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Fans fill streets, Grant Park to celebrate championship

Lathan Goumas -
Chicago Blackhawks goalie Corey Crawford holds up a belt presented to him by Conn 
Smyth Trophy winner Patrick Kane during the 2013 Chicago Blackhawks Stanley Cup 
victory rally in Grant Park in Chicago on Friday, June 28, 2013.
Lathan Goumas - Chicago Blackhawks goalie Corey Crawford holds up a belt presented to him by Conn Smyth Trophy winner Patrick Kane during the 2013 Chicago Blackhawks Stanley Cup victory rally in Grant Park in Chicago on Friday, June 28, 2013.

CHICAGO – One by one, freshly shaven Blackhawks players paraded across a stage Friday morning in Grant Park, pumping their fists and toting hockey hardware in front of an unbroken sea of red and black.

As chaotic and celebratory as the city’s Stanley Cup celebration had been three years ago when the Hawks captured their first championship in 49 years, Friday’s parade through Chicago’s streets and the rally that followed played out more like an expected crowning achievement.

An estimated 2 million fans, who packed onto El trains and then filled both sides of Washington Street, relished the scene under sunny skies as the Hawks celebrated their second Stanley Cup title in four seasons. And somewhere between Jim Cornelison’s trademark rendition of the national anthem and Corey Crawford’s profanity-laced speech, Chicagoans showed they still love a party.

Fans filled Grant Park, commemorating a Stanley Cup championship clinched on Dave Bolland’s third-period goal that closed out a 17-second stretch of a Game 6 win over the Boston Bruins. Four days later, fans and players alike were still soaking in the championship moment.

“I can’t think of a better team, a better bunch of guys to represent this city,” said Hawks captain Jonathan Toews, who hoisted the Stanley Cup over his head on his way to the lectern during Friday’s rally. “Hard-working guys, down-to-earth guys who go out and play for each other every single shift – [they] represent this city and what it means.”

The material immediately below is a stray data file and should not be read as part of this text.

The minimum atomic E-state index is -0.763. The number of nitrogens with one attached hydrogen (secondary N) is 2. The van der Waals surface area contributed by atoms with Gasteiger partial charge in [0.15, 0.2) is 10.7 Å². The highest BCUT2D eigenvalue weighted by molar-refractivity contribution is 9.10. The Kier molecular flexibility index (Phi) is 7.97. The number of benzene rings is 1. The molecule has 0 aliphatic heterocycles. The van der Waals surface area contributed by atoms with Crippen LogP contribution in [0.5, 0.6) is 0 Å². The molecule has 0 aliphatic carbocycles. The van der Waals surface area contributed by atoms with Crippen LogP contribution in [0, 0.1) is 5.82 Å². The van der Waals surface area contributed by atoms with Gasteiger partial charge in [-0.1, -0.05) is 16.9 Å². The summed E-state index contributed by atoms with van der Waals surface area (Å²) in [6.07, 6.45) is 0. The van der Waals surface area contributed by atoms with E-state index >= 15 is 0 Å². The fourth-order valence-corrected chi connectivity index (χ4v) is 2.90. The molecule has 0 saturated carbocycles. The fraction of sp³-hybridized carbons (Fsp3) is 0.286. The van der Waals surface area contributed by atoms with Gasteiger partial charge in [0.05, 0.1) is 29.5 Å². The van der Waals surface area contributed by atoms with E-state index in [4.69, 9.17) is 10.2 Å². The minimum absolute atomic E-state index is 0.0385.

Players, coaches and other team personnel traveled from the United Center to Grant Park by double-decker bus, passing down city streets where confetti dropped from buildings and where fans snapped photos on their cell phones and digital cameras.

Friday’s celebration was the culmination of a week that started in Boston, where the Hawks finished off the Bruins before returning to Chicago early Tuesday morning. Conn Smyth Trophy winner Patrick Kane was one of several players to speak at Friday’s rally, fresh off his appearance on “Late Night With David Letterman.”

Kane awarded Crawford with the team-issued championship belt, awarded to the top star after each game. Despite being honored as the best player in the playoffs, Kane said Crawford was the team’s top performer in series wins over Minnesota, Detroit, Los Angeles and Boston.

Kane received one of the biggest ovations during Friday’s rally.

“What’s up, Chicago?” Kane said as he approached the lectern. “The only reason this is fun is because of all you guys coming out and supporting this team. It makes hockey fun. There’s a saying I said throughout the playoffs that represents this team perfectly: That’s hockey, baby.”

With that, Kane handed the championship belt to Crawford, who used a series of profanities before leaving the stage with a parting shot, bringing more cheers from the capacity crowd standing in front of him.

“No one will ever take this away from us,” Crawford said. “We’re the champs.”

The Hawks’ season started with an NHL-record 24-game unbeaten streak and included winning the President’s Trophy, awarded to the team with the league’s best record. After falling behind 3-1 in the Western Conference semifinals to rival Detroit, the Hawks responded with series wins over Los Angeles and then Boston to capture another Stanley Cup championship.

Coach Joel Quenneville said his team was one filled with players committed to one another and to the franchise. He then paid homage to Chicago, saying, “We’re all fortunate to play in a special place like Chicago.”

Players echoed Quenneville’s comments to loyal fans, who battled heavy crowds and a warm summer breeze that filled Grant Park throughout Friday’s celebration.

“For the guys who were here in 2010, we didn’t think there was a chance we could outmatch that performance by the fans,” Toews said. “But you guys did it somehow. This shows how unbelievable this city is.”

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